• being asked to dance when there's only the chorus left to the song
  • my friend having the guts to do karaoke
  • my other friend having the guts to do open mic night
  • and yet my other friend giving me "grief" about just about anything she finds amusing
  • the fact that I have so many friends
  • nuts in my salad
  • helping someone look good in front of others simply by encouraging her to be herself
  • great conversation
  • mediocre conversation
  • silence
  • sunlight dancing through leaves
  • getting under the covers and pulling them up to my chin
  • adults talking about silly things like how they sleep under the covers
  • the fact that a cheap Snickers bar sometimes tastes better to me than the most expensive chocolate
  • spontaniety
  • writing down what makes me smile

Wednesday, October 13, 2004

Silly Sadness

Silly sadness
Settles silently
Over me.

Feeling frustrated
Foolishly fearful,
I wait.

Confetti complaints
Cancel calm’s covering
And I want.


Something unseen
Something unspoken
Something uncivilized

Silly sadness
Stays clear.

Tuesday, October 12, 2004

The Only View

Last night I sat with seven beautiful men on the patio of a local Tex Mex restaurant. As we chip-ped and salsa-ed our way through overlapping conversations and underlying tensions (brought on by new relationships, old relationship, new-meeting-old relationships, etc.), I enjoyed the view.

I left them to meet E, my singer/songwriter/artista/friend at open mic night at a nearby pub and soon our table was filled with musicians and singers who were each lamenting the lack of opportunities to "just play." As the only non-musician in the conversation, I once again had to smile.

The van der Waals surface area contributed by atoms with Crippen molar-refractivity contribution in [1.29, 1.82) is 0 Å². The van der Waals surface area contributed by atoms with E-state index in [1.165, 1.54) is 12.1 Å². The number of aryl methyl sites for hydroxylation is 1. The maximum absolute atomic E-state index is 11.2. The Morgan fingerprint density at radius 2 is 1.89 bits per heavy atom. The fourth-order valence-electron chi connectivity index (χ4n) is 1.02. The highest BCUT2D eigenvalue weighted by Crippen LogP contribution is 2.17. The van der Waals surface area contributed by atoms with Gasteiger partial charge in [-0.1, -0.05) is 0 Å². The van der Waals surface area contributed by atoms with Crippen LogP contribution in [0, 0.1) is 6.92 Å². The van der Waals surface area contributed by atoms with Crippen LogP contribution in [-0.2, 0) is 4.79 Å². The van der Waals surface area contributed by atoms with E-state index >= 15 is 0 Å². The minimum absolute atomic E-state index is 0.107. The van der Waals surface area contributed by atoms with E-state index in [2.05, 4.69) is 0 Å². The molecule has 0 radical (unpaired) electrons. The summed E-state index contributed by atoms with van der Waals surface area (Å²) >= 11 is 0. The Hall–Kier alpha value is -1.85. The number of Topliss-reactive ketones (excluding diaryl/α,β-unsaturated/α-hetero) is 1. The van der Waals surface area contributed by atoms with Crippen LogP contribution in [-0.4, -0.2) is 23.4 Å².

I've become very familiar with the view of the "only." Often I'm the "only" woman at the table . . . the "only" straight at the table . . . the "only" non-musician . . . the "only" Anglo . . . the "only" one who isn't a pastor. And I love this perspective. Can't really say that I'm the proverbial "fly on the wall" because I don't quietly take it all in, with my presence barely noticed. No, you know I'm there. I ask questions, tell my stories, and in so doing connect my "only" worlds.

Offering a perspective outside the norm has become a my pleasure. Frequently, being on the "outside looking in" is seen as a detriment. But not by me. Somehow, I've learned how to be heard and if no one is listening, I've even resorted to sign language!

But the nicest thing about it all is that I've yet to encounter a group where my "only-ness" got in the way. Most folks, it seems, care that you care enough to be there -- not that you look, act, or think like them. Oh yeah . . . and the "only" agenda is that there isn't one.

Monday, October 11, 2004

What letter would you like to write and place here, never to be found again but at least a chance to express? What letter are you sure is here, written to you and yet never received?  Posted by Hello

And now a word from our sponsor . . .

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Sunday, October 10, 2004

Rah! Rah!